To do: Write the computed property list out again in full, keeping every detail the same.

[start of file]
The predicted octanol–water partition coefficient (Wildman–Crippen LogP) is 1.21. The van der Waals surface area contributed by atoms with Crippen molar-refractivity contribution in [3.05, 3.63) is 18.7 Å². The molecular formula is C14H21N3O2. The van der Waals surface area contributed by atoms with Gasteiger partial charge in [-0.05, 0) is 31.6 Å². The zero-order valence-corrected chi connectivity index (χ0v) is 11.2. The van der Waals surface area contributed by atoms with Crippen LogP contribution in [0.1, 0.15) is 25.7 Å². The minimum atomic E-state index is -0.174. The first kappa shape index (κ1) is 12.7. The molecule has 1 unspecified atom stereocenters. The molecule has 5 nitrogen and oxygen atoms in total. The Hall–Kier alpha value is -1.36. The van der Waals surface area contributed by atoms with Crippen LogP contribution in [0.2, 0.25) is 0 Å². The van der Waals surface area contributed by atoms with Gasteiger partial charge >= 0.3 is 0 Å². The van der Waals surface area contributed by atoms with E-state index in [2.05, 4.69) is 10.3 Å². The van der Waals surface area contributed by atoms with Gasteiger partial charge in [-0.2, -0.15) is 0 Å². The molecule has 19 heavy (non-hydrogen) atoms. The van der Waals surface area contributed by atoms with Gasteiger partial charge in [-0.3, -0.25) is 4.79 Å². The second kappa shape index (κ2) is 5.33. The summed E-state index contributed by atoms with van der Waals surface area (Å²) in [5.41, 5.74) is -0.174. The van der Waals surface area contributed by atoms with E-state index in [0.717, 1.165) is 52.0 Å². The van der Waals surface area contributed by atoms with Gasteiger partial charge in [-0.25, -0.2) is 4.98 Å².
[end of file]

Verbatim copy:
The predicted octanol–water partition coefficient (Wildman–Crippen LogP) is 1.21. The van der Waals surface area contributed by atoms with Crippen molar-refractivity contribution in [3.05, 3.63) is 18.7 Å². The molecular formula is C14H21N3O2. The van der Waals surface area contributed by atoms with Gasteiger partial charge in [-0.05, 0) is 31.6 Å². The zero-order valence-corrected chi connectivity index (χ0v) is 11.2. The van der Waals surface area contributed by atoms with Crippen LogP contribution in [0.1, 0.15) is 25.7 Å². The minimum atomic E-state index is -0.174. The first kappa shape index (κ1) is 12.7. The molecule has 1 unspecified atom stereocenters. The molecule has 5 nitrogen and oxygen atoms in total. The Hall–Kier alpha value is -1.36. The van der Waals surface area contributed by atoms with Crippen LogP contribution in [0.2, 0.25) is 0 Å². The van der Waals surface area contributed by atoms with Gasteiger partial charge >= 0.3 is 0 Å². The van der Waals surface area contributed by atoms with E-state index in [2.05, 4.69) is 10.3 Å². The van der Waals surface area contributed by atoms with Gasteiger partial charge in [-0.2, -0.15) is 0 Å². The molecule has 19 heavy (non-hydrogen) atoms. The van der Waals surface area contributed by atoms with Gasteiger partial charge in [-0.3, -0.25) is 4.79 Å². The second kappa shape index (κ2) is 5.33. The summed E-state index contributed by atoms with van der Waals surface area (Å²) in [5.41, 5.74) is -0.174. The van der Waals surface area contributed by atoms with E-state index in [0.717, 1.165) is 52.0 Å². The van der Waals surface area contributed by atoms with Gasteiger partial charge in [-0.25, -0.2) is 4.98 Å².